NASA to build moon base for six-month stay

NASA said it was conceiving moon bases that can house astronauts for stays of up to six months. The design for the lunar outpost could be inspired by the orbiting International Space Station (ISS).


NASA wants astronauts who will return to the moon to take one long step for mankind.

The US space agency hopes to build moon bases that can house astronauts for stays of up to six months, with an intricate transportation and power system, Carl Walz, director of NASA's Advanced Capabilities Division, said Friday.

NASA is examining different designs for lunar outposts but that they could be inspired by the orbiting International Space Station (ISS), he said.

"We need to establish a long, extended presence on the moon, up to six months -- same as the time we spend at ISS," Walz, a veteran astronaut, told AFP during a forum on the future of NASA at the University of Miami.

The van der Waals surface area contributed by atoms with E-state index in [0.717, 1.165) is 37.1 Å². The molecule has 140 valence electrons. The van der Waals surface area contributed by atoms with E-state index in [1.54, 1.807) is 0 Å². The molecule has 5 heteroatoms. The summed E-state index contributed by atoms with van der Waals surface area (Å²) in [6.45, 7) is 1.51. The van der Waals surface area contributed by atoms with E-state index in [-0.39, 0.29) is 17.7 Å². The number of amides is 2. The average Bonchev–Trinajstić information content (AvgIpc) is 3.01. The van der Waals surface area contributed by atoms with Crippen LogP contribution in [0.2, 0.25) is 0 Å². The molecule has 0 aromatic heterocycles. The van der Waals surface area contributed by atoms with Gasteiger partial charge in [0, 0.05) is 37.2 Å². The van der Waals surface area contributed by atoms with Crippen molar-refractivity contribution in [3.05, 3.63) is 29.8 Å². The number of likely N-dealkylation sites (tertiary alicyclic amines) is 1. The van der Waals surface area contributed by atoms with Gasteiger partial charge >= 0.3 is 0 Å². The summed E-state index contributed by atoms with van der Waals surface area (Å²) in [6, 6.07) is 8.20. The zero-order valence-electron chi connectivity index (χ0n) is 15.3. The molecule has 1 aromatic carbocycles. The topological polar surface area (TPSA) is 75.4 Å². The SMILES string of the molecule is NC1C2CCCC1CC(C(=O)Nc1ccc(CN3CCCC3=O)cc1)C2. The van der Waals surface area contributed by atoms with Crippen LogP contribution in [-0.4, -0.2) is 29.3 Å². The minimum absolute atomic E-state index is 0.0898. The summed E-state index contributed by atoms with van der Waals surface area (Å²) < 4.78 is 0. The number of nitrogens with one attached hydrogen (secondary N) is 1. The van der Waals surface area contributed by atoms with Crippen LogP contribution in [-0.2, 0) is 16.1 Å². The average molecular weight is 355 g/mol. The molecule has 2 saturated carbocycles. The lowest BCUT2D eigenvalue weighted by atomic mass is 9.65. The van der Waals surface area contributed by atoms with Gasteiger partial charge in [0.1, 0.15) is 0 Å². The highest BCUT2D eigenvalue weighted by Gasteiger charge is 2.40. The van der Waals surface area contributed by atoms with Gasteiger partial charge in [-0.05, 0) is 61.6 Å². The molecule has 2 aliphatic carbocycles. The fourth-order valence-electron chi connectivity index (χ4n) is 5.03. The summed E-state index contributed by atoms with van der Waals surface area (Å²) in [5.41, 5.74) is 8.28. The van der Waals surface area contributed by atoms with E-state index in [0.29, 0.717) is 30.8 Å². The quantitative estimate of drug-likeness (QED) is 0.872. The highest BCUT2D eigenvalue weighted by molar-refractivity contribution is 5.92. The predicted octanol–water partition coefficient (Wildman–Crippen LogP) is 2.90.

"I would anticipate that we would build something similar as what we are building for the ISS, but maybe something different," he said.

The station usually houses three scientists, although it can accommodate more when astronauts arrive aboard NASA's space shuttle on missions to expand the orbiting laboratory.

The orbiting ISS contains a complex set of laboratories from the United States, Russia, Europe and Japan that allow scientists to study the effects of very low gravity on humans and plants.

NASA plans to finish construction of the orbiting outpost in 2010, when it is scheduled to retire its three shuttles and replace them with a new spacecraft capable to taking humans to the moon and eventually to Mars.

US space officials plan to return to the moon by 2020 and build permanent outposts on the surface of Earth's natural satellite.

The space agency will also need to design transportation, communication and power systems for the lunar surface as well as give the astronauts the ability to venture out of their bases for scientific research, Walz said.

"We will live at the moon, work at the moon, do sites at the moon and use its resources," he said.

Daily newsletterReceive essential international news every morning

Take international news everywhere with you! Download the France 24 app